New fridge just like bought one

JANE BOWRON
Last updated 09:02 09/07/2012

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Jane Bowron

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OPINION: Recently I read somewhere that when men complain about how much women spend on clothes and shoes, women stick it right back at the blokes, pointing out how much that sex happily fritters away on big-ticket items, such as super duper computers, and fancy cars, which depreciate the minute you drive them out of the shop floor.

Cars are just things to get you from A to B for me, preferably on as little gas as possible, but I wouldn't say no to a pick-up truck. Speaking of big-ticket items, I have been avoiding the flat fridge for ages. I used to have a friend who would come round to the house and the first thing he did was to walk over to my fridge, open the door and scream with laughter at the contents.

Or rather lack of them. If I was murdered and the constabulary came round to the house to do the forensics and wanted to find out what sort of person I was, the fridge would give it away in a flash. From the line up of half opened cat tins, pet milk and hard cheese they would deduce that the deceased was your typical spinster of this parish, until they got to the horse's head.

The old fridge had developed a nasty habit of collecting a small lake round the vegetable box, which had to be continually mopped up, till one day last week, even I couldn't stand it anymore, bit the bullet and went out to make the commitment to purchase a big-ticket item, which I have to tell you, now that the new fridge is in situ, is just like a bought one.

It has vast shelves, a moveable partition for the eggs and a swanky state-of- the-art drawer for the freezer, which is parked where it should be at the base. I asked the guy in the shop why they still make fridges with freezers on the top and he said it's because it's more energy- efficient.

An old mate of mine who was a sailor mourned the introduction of freezers on the bottom and eye level ovens because he would fantasise about coming home from the sea and watching the wife bend over to get his nice home-cooked hot meal out of the oven, or retrieve something from the fridge. He must have been in heaven watching girls play snooker.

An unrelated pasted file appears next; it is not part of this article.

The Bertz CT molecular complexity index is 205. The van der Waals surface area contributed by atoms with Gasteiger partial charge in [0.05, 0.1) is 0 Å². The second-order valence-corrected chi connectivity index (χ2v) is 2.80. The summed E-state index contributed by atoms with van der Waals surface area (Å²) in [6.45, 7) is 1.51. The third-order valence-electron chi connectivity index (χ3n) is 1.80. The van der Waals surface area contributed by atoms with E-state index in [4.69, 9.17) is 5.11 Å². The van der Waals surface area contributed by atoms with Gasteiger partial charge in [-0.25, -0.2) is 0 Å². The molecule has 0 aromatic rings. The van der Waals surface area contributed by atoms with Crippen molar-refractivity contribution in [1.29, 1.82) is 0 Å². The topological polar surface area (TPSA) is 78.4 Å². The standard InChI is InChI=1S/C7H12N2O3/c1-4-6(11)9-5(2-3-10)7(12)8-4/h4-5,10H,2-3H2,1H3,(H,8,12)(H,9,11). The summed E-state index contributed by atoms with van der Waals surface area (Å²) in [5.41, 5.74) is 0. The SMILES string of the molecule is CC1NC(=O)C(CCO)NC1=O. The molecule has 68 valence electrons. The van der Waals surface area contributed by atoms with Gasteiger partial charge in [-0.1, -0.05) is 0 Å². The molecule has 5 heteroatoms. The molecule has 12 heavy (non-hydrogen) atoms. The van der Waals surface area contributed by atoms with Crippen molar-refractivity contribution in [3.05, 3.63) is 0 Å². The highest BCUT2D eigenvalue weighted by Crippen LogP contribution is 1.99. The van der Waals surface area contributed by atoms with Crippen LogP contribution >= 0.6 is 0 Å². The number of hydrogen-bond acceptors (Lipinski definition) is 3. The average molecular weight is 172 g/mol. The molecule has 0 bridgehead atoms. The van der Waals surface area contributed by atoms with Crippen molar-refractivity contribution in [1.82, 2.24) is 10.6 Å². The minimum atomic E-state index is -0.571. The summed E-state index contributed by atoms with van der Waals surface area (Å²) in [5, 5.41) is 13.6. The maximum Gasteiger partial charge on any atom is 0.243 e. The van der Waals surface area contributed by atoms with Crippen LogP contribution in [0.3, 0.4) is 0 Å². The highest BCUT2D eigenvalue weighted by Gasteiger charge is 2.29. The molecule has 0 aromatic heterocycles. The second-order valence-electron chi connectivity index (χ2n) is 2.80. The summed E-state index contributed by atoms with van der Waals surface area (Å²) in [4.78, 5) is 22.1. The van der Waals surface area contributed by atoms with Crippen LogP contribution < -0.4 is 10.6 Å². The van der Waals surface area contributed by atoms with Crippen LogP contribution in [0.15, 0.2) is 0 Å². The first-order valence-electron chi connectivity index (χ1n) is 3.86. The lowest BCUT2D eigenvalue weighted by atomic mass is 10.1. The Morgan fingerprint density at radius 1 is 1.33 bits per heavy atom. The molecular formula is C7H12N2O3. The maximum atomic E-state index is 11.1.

Another thing I don't understand about modern fridges is why the silver ones are way more expensive and why people prefer them to whiteware. Apparently you even have to buy special stuff to clean them.

So the new fridge had arrived and I stacked it with the four half-opened cat tins, the pet milk and the hard cheese, and in their new setting they looked terribly pathetic, downright miserable.

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There was nothing for it but to beat a hasty retreat to the supermarket and get decent supplies to grace this new fridge.

Now if you looked at the contents of my fridge no one would find it the least bit funny, what with the five food groups all beautifully represented, the vegetable box brimming with legumes and fruit, a bottle of wine and nail polish cooling elegantly in the side pocket. I can't stop opening the door and admiring it, and whenever people visit I drag them over to it to demonstrate how it beeps if you leave the door open for too long.

Bloody marvellous.

I come from a long line of dead fridges, so this is a big step for me. The only other big-ticket item is the television, which is a replacement for the one that got munted back in the quake and I'm still waiting for the cheque from EQC to wend its way here. You live in Hope - population 1.

I have been fortunate enough to have had a constant stream of visitors staying and take them for the tour of the damaged city, starting off with the Gap Filler fridge library, which never fails to impress. Apparently it has been under attack again, the glass smashed and now replaced with perspex. One day I guess hoons will come along, lasso the fridge and drive off dragging it behind like robbers do with Eftpos machines and safes.

The visitors express concern that I may be sick of showing people the wreckage, sometimes asking if it's all right to take photos. It wasn't at the beginning when it was too raw, I tell them, but I reckon most people want those from out of town to come here and get their heads around it, appreciate the sheer scale of the damage, get a notion of how some poor sods are living, and also take note that this isn't as perilous as Iran or East Timor.

A 4.8 earthquake obliged on the Friday and the guest said she took her cue from me, which was feigned nonchalance. It did go on a bit though, and I was showing off, as if seismic activity happens every other minute. Benecio brings a mouse in and places it neatly next to the fridge. I feel strangely proud that the hunter gatherer is doing his bit.

- © Fairfax NZ News

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